THE JOURNAL OF CHARLES ALLY, Part 1
Friday, September 4th, 1970. Norine has told me to leave or be left. I will leave. It is a strange time for her to have found out about Cara, two years after the fact, just as we were to settle in for the semester. The students are just beginning — to arrive — those who will live off campus, Perhaps it's their arrival as much as anything that's stirred Norine so — The young things coming on another year, an endless supply, though she's still as good-looking as any of them except, perhaps, for the thin look about her lips, and the coldness of her eyes.
I had asked Norine only a week ago, during one of the squabbles we've been having so frequently lately, whether she'd mind if I took a mistress. She said, "Yes, I'd be humiliated — more so than usual," and now, to discover Cara, who is no longer a student here, but to see the image of Cara everywhere....
I'll leave everything. I'll regret leaving Norine and Melany, but nothing else — not the job, which gave me a bad stomach last year during all the turmoil on campus; not this poky town or our few friends. Not even our possessions. I've wondered for years whether I couldn't make a living on my writing alone, and I'll find out. Perhaps, at least, I can get to the novel that's been building in my brain and temper. It's been the novel, anyway, that's been wearing my nerves thin lately, and the silver on our wedding plate.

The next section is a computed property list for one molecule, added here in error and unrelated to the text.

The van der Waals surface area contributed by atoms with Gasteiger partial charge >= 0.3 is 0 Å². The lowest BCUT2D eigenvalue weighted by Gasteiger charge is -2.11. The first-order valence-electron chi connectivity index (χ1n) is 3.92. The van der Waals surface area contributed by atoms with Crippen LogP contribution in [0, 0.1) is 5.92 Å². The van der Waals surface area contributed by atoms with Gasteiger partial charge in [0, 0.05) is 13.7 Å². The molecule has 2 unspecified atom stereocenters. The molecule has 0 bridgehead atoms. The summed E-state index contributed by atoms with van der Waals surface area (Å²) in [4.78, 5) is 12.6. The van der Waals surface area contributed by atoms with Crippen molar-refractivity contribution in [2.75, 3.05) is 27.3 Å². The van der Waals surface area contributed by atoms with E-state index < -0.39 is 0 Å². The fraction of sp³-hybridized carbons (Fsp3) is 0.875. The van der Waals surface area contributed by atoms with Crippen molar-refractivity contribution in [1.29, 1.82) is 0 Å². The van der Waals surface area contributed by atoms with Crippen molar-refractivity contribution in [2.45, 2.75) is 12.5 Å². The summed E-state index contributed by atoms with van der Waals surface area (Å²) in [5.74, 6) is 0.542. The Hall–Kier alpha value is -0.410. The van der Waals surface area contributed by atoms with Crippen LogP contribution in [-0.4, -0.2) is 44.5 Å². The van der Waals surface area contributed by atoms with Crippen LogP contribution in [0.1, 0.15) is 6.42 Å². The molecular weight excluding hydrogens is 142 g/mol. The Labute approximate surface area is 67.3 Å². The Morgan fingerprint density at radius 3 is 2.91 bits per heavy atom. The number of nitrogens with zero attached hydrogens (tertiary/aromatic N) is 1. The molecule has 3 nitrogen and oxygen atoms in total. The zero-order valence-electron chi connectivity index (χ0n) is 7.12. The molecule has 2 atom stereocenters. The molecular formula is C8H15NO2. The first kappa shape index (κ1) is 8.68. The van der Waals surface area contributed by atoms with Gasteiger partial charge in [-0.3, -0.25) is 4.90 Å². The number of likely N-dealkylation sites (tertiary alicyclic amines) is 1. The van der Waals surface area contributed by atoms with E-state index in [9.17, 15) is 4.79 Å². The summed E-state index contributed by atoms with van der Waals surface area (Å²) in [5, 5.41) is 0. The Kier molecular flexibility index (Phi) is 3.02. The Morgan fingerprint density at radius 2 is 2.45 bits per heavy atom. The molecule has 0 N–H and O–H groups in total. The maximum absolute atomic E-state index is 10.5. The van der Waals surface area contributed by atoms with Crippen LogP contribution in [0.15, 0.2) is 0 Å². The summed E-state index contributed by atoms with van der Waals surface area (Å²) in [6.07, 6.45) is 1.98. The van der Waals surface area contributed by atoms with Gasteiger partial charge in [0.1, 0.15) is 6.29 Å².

I will leave it all, as partial compensation, and go live on the farm in Frankfort. Since Uncle John's death last spring it's been standing empty by the river, and I might as well use it. I've never spent a fall in Maine, in the town of my maternal ancestors, and I've always imagined how it might be with the leaves lying in the fields, along the road.
Now we'll see; and, as this is another life, I well record it here, in this journal, from the seminal moment, as I will try to get down that other life in my novel
Wednesday, 9th. It was simple. I bought an old car, packed a few clothes, and put Catch, my cat, into his traveling cage. Before we left, though, there was a picnic in the college park beside the lake with a few friends and their families. It was the most beautiful Labor Day afternoon I can remember, no other faculty but the five couples and our children all over the grass, I launched my boat and gave rides. No one said anything serious.
Yesterday, before leaving I told my chairman, and I'm sorry he's left in the position of having to scratch for a replacement only a week before classes start. He was surprised and, at first, upset, but he understood the situation finally.
I drove the ten hours from upstate New York to Frankfort in one stretch, and I'm now in Uncle John Putnam's old farmhouse, writing this at his rolltop desk. Tomorrow I'll have to do some shopping.
The house is in good repair, but it seems to me it's been left essentially unchanged since last century. I understand there's a new water supply, though, and the house is electrified; there's a hot water heater standing in the kitchen-corner in the ell.